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Schools 'suffer from fear and inertia’ over technology

Ofsted is being called upon to inspect the quality of digital provision in schools, in a report published today

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Ofsted is being called upon to inspect the quality of digital provision in schools, in a report published today

A “cohesive digital strategy” is needed from the government to help schools make better use of technology, according to a report published today.

Driving Digital Strategy in Schools, published by technology company Instructure, also calls for digital provision to be added to Ofsted’s inspection framework.

It warns of “fear and inertia in the education system” about using more technology in schools, with barriers including “broad scepticism among the teaching community about the efficacy of some technology, with many unsure how to integrate it into their teaching”.

The authors also raise the need for help with integrating technology into schools, removing “cumbersome legacy issues”, and providing more assurance about security, privacy, and safeguarding.

It says: “In a particularly sensitive field, involving vulnerable parties, government assistance in ensuring safety and security is crucial.”

The report notes that Ofsted does not measure the use of technology in the classroom.

'There's no real encouragement'

Rachel Matthews, communications director for Instructure, told Tes: “Given that there’s no requirement for technology provision in schools in the Ofsted framework, there’s no real encouragement.”

She added: “I don’t think anyone is saying Ofsted is the answer we need, but a lot of participants said, 'We don’t get measured on it.' It was certainly felt that maybe there needs to be a shift in what’s measured.”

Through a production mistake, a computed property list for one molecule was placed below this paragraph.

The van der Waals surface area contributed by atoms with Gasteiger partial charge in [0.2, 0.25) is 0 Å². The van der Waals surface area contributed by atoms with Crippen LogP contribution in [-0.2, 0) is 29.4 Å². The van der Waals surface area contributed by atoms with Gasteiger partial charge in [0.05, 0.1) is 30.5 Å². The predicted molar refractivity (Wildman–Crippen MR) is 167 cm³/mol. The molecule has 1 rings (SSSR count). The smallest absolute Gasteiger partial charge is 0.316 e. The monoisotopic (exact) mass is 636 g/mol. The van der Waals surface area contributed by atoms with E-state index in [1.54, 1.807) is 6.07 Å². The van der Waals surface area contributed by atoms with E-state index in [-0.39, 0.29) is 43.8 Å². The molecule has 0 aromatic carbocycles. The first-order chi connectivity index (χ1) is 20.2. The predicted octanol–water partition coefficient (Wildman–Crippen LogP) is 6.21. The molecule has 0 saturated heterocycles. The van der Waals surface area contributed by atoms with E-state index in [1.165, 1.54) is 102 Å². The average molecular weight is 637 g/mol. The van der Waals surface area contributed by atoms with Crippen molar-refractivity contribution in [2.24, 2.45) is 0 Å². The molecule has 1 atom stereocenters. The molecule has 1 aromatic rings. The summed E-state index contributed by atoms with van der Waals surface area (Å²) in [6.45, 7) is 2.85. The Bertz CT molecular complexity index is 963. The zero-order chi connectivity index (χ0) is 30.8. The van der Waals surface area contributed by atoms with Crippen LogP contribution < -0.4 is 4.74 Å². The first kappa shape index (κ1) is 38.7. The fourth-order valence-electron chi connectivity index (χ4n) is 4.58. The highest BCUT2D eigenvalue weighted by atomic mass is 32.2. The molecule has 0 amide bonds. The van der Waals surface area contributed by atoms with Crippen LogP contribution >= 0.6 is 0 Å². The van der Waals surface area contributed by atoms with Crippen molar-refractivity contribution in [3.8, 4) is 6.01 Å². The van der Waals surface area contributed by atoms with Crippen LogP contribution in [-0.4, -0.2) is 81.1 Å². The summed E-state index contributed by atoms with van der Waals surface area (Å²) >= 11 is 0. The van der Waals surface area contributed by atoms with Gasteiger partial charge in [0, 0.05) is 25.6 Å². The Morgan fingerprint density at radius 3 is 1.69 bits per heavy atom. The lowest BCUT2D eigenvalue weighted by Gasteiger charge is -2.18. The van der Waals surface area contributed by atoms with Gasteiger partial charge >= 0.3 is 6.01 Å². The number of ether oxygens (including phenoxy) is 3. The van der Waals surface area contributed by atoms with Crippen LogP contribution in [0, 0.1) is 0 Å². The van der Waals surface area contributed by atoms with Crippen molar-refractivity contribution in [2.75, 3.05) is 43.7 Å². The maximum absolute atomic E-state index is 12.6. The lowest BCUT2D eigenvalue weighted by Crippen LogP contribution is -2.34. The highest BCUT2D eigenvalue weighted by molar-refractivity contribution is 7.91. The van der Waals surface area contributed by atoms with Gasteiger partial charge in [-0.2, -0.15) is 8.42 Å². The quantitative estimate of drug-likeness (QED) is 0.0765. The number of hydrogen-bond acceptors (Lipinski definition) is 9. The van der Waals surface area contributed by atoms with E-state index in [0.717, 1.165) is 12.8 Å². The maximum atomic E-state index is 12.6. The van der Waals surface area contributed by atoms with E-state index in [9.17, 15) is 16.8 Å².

The report says that many schools and college found the procurement process “muddled, inefficient and even frightening”, and called for the government to simplify it.

It also says that the government should intervene to create equal opportunities for rural schools and those in towns and cities.

“Educators are calling on government to promote an approach which levels the playing field and looks to virtual learning as a mechanism to ensure that rural schools get the same access to resources, materials and experiences as their urban counterparts,” it says.

Other recommendations include improving access to training on how to use technology, and support for dealing with legacy equipment and services.

An Ofsted spokesperson said: “The focus of inspection is on the quality of provision and the impact the school is having on pupils’ learning.

“Ofsted does not encourage schools to do particular things or to behave in specific ways. Rather, inspection determines the quality of education. 

“Ofsted does not determine how schools should deliver what they offer. If a school is performing well and is successful in delivering high quality outcomes for its pupils, including through effective use of technology, inspectors will recognise this in their reports.”

A Department for Education spokesperson said: “The department recently held a series of meetings with the sector to support educators to make the most of the opportunities technology can bring.  We are now considering our strategy for supporting the education sector to realise the opportunities to effective use of technology.

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